Figure: Good Example - Webpack is an open-source JavaScript module bundler that can be used to build your application (and lots more as well). Teams with advanced build requirements use Webpack. The downside of Webpack is that it requires a large investment in learning Webpack - if it isn't required, the Angular CLI is a better choice
    cli.png
    Figure: Good Example - Use the Angular CLI on all new projects that don't require custom Webpack builds. The Angular CLI generates components, routes, services, and pipes, follows best practices as well as building applications for production. The Angular CLI build includes best practices including Tree Shaking and Ahead of Time (AoT) compilation out of the box! The Angular CLI uses Webpack under the covers and the ability to customize the Webpack build is currently under development



  5. Do you know to use ngrx on complex applications?

    State management is complex and time-consuming.
    On large applications it becomes very difficult to maintain state. The redux pattern helps resolve this issue.
    ​​

    ngrx is the redux pattern implemented for Angular 2. View on GitHub.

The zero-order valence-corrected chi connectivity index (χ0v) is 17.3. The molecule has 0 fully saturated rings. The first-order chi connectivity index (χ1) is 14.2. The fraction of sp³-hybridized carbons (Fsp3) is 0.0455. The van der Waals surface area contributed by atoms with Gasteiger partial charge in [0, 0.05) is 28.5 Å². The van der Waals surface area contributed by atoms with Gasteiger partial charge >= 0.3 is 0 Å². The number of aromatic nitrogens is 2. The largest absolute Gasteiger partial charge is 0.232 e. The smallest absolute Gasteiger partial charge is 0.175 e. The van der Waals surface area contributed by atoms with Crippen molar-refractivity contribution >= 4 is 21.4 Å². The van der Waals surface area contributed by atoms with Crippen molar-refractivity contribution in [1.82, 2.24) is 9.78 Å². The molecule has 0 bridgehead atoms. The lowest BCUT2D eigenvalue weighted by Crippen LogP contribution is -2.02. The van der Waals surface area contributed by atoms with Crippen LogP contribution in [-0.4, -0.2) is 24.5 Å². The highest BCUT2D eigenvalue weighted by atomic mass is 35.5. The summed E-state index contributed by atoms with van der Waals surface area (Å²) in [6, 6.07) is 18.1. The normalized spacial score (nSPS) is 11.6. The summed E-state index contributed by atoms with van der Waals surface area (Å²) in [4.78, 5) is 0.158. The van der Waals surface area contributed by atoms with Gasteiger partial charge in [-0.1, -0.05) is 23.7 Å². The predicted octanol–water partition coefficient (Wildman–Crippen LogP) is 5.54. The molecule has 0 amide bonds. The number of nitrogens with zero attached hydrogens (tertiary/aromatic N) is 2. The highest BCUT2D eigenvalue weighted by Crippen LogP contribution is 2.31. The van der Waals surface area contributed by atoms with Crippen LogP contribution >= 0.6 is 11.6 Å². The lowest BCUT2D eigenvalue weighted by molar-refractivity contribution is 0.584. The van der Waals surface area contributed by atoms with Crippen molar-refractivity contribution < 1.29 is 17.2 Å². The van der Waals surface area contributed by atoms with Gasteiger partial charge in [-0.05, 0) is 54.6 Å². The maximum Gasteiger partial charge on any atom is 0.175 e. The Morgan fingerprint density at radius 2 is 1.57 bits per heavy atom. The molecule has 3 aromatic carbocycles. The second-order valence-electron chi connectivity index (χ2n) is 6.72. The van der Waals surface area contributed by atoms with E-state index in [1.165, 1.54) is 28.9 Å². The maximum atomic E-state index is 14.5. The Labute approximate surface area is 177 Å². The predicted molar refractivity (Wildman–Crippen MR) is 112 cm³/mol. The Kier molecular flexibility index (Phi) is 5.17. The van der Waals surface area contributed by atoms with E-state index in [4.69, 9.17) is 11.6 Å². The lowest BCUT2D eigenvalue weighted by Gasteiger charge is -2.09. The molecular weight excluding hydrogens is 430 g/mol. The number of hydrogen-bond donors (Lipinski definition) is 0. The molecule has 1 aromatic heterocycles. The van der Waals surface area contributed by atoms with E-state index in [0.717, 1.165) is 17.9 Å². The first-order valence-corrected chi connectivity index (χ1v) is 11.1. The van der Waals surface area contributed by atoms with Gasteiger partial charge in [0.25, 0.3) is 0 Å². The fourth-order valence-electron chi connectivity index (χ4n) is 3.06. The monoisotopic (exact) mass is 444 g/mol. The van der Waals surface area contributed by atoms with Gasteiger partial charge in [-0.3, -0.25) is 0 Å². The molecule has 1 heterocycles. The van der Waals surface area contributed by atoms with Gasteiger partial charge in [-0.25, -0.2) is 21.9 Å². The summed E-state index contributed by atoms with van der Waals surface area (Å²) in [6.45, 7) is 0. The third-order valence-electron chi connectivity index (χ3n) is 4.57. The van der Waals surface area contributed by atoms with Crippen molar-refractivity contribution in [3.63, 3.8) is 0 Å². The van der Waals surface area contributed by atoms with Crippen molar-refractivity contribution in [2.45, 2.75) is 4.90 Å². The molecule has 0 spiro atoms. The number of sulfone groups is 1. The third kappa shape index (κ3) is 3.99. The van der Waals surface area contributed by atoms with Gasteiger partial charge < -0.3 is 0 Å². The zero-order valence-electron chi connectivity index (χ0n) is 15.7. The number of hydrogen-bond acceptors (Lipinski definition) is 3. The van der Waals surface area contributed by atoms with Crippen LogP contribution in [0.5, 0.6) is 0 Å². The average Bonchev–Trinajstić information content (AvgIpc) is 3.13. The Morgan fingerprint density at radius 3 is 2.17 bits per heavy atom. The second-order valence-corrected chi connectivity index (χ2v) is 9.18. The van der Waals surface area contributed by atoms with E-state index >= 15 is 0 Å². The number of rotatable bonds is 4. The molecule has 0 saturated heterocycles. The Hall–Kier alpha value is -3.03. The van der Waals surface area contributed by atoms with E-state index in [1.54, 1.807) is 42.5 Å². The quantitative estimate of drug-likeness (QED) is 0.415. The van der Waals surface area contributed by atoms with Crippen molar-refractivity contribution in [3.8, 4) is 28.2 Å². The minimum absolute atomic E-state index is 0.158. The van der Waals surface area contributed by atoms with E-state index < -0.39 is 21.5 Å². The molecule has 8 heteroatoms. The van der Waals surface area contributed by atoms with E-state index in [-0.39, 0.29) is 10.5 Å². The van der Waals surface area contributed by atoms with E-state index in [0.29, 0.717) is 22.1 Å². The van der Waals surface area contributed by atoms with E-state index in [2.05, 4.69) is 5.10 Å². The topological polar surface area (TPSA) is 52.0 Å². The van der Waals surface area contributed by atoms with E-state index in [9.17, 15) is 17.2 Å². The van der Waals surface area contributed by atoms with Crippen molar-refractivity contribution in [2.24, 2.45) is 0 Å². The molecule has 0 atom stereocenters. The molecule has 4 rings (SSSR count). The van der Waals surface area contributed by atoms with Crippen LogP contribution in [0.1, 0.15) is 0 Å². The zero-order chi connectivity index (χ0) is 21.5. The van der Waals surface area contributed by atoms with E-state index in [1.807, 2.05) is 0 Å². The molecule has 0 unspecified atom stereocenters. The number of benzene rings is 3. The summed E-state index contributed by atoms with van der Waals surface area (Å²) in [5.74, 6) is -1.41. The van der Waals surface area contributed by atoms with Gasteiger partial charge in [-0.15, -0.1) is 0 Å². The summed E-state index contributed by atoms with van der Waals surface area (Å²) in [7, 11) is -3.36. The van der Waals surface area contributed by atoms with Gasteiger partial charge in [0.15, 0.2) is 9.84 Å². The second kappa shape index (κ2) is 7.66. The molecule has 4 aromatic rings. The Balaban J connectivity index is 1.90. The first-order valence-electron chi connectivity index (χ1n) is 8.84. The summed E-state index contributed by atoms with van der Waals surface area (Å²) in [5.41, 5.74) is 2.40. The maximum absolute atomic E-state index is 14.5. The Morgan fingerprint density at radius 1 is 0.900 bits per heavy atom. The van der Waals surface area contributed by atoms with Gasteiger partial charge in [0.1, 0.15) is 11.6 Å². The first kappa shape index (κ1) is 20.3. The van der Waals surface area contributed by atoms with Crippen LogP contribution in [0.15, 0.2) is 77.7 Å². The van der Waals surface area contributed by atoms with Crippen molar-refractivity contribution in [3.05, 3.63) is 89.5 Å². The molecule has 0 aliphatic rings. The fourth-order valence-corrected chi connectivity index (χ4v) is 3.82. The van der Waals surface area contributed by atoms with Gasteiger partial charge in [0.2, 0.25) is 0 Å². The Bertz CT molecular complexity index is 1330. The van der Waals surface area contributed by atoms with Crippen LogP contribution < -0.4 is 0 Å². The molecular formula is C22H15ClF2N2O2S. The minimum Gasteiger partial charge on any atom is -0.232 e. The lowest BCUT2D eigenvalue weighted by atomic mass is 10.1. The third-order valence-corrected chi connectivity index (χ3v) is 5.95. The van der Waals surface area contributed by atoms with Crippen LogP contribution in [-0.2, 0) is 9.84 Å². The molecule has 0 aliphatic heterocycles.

ngrx.png
    Figure: ngrx supercharges the redux pattern with RxJS

    Benefits:

    • Easy state management
    • Better tooling and debugging
    • Simpler applications to build
    • Increased performance
    • Code that is easy to test
    img1.png
    Figure: ngrx supercharges the redux pattern with RxJS
    img2.png
    Figure: The redux pattern is a way to implement a predictable state container

    The three principles of the redux pattern:

    1. The entire state of the application is represented in a single JavaScript object called a store.
    2. The store is acted upon using special functions called reducers. 
    3. State is immutable and reducers are the only part of the application that can change state.

  6. Do you understand that with Angular you read and write to the model... never to the page? (a.k.a. Forget about jQuery)

    ​The most common mistake that developers make when moving from jQuery to Angular is that they continue to think about updating the page.

    understand-jquery.png
    Figure: In jQuery, you design a page and then use jQuery to perform interactions with the page e.g. reading and setting the values of input boxes, updating the content of divs or handling button events
    understand-badcode.png
    Figure: Bad Example - using jQuery on Angular views will lead to worlds of pain

    A fundamental principal of Angular is that you build a Model in JavaScript (or TypeScript) and then on your view you just databind your UI elements to the model. Any changes that are made are made to the model and the view updates automatically.

    In Angular, you do not interact with the page you update the model, and the page is just displaying a view of the model.

    understand-goodcode.png
    Figure: Good Example - In both AngularJs & Angular 2.0 jQuery is not required on the view. The view binds to properties on a JavaScript model

    Further reading: http://stackoverflow.com/questions/14994391/thinking-in-angularjs-if-i-have-a-jquery-background